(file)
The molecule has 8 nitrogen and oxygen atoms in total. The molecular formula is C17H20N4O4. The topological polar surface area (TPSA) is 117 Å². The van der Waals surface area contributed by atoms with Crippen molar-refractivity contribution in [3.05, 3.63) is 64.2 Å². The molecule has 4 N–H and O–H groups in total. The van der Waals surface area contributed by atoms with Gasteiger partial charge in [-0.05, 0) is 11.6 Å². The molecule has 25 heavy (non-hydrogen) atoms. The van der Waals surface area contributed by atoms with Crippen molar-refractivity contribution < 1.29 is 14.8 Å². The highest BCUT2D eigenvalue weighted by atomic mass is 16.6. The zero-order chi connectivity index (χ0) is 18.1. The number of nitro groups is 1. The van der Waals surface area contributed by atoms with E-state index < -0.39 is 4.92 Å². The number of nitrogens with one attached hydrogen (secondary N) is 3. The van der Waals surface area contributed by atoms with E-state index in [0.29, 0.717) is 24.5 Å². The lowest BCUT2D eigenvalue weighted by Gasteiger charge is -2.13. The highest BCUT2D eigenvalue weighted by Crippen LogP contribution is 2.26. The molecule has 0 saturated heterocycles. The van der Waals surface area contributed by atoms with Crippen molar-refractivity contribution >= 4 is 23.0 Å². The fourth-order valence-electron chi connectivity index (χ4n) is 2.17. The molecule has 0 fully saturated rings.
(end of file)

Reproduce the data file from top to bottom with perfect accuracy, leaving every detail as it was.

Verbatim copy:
The molecule has 8 nitrogen and oxygen atoms in total. The molecular formula is C17H20N4O4. The topological polar surface area (TPSA) is 117 Å². The van der Waals surface area contributed by atoms with Crippen molar-refractivity contribution in [3.05, 3.63) is 64.2 Å². The molecule has 4 N–H and O–H groups in total. The van der Waals surface area contributed by atoms with Gasteiger partial charge in [-0.05, 0) is 11.6 Å². The molecule has 25 heavy (non-hydrogen) atoms. The van der Waals surface area contributed by atoms with Crippen molar-refractivity contribution < 1.29 is 14.8 Å². The highest BCUT2D eigenvalue weighted by atomic mass is 16.6. The zero-order chi connectivity index (χ0) is 18.1. The number of nitro groups is 1. The van der Waals surface area contributed by atoms with E-state index < -0.39 is 4.92 Å². The number of nitrogens with one attached hydrogen (secondary N) is 3. The van der Waals surface area contributed by atoms with E-state index in [0.29, 0.717) is 24.5 Å². The lowest BCUT2D eigenvalue weighted by Gasteiger charge is -2.13. The highest BCUT2D eigenvalue weighted by Crippen LogP contribution is 2.26. The molecule has 0 saturated heterocycles. The van der Waals surface area contributed by atoms with Crippen molar-refractivity contribution >= 4 is 23.0 Å². The fourth-order valence-electron chi connectivity index (χ4n) is 2.17. The molecule has 0 fully saturated rings.